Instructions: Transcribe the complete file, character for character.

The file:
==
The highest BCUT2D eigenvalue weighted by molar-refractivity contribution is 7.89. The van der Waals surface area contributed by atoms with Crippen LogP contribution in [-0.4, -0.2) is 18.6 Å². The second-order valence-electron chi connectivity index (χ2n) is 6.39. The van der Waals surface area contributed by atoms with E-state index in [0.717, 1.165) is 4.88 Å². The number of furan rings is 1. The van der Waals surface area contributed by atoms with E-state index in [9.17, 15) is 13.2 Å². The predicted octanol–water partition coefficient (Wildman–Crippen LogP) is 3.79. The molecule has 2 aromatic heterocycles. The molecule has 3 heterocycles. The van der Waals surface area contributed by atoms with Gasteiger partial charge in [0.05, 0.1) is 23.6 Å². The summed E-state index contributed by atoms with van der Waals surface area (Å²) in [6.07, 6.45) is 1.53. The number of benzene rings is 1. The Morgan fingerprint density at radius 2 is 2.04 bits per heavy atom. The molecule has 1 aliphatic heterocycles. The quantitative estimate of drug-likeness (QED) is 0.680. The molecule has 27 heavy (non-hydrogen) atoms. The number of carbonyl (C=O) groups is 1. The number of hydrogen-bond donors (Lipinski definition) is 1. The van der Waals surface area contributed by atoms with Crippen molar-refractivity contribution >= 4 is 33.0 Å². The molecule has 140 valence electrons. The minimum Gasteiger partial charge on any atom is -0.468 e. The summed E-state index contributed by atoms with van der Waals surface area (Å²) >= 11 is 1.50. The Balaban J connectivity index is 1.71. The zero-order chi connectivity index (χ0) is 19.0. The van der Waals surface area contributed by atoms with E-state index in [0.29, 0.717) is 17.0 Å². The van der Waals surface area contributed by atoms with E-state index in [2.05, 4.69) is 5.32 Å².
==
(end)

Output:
The highest BCUT2D eigenvalue weighted by molar-refractivity contribution is 7.89. The van der Waals surface area contributed by atoms with Crippen LogP contribution in [-0.4, -0.2) is 18.6 Å². The second-order valence-electron chi connectivity index (χ2n) is 6.39. The van der Waals surface area contributed by atoms with E-state index in [0.717, 1.165) is 4.88 Å². The number of furan rings is 1. The van der Waals surface area contributed by atoms with E-state index in [9.17, 15) is 13.2 Å². The predicted octanol–water partition coefficient (Wildman–Crippen LogP) is 3.79. The molecule has 2 aromatic heterocycles. The molecule has 3 heterocycles. The van der Waals surface area contributed by atoms with Gasteiger partial charge in [0.05, 0.1) is 23.6 Å². The summed E-state index contributed by atoms with van der Waals surface area (Å²) in [6.07, 6.45) is 1.53. The number of benzene rings is 1. The Morgan fingerprint density at radius 2 is 2.04 bits per heavy atom. The molecule has 1 aliphatic heterocycles. The quantitative estimate of drug-likeness (QED) is 0.680. The molecule has 27 heavy (non-hydrogen) atoms. The number of carbonyl (C=O) groups is 1. The number of hydrogen-bond donors (Lipinski definition) is 1. The van der Waals surface area contributed by atoms with Crippen molar-refractivity contribution >= 4 is 33.0 Å². The molecule has 140 valence electrons. The minimum Gasteiger partial charge on any atom is -0.468 e. The summed E-state index contributed by atoms with van der Waals surface area (Å²) >= 11 is 1.50. The Balaban J connectivity index is 1.71. The zero-order chi connectivity index (χ0) is 19.0. The van der Waals surface area contributed by atoms with E-state index in [0.29, 0.717) is 17.0 Å². The van der Waals surface area contributed by atoms with E-state index in [2.05, 4.69) is 5.32 Å².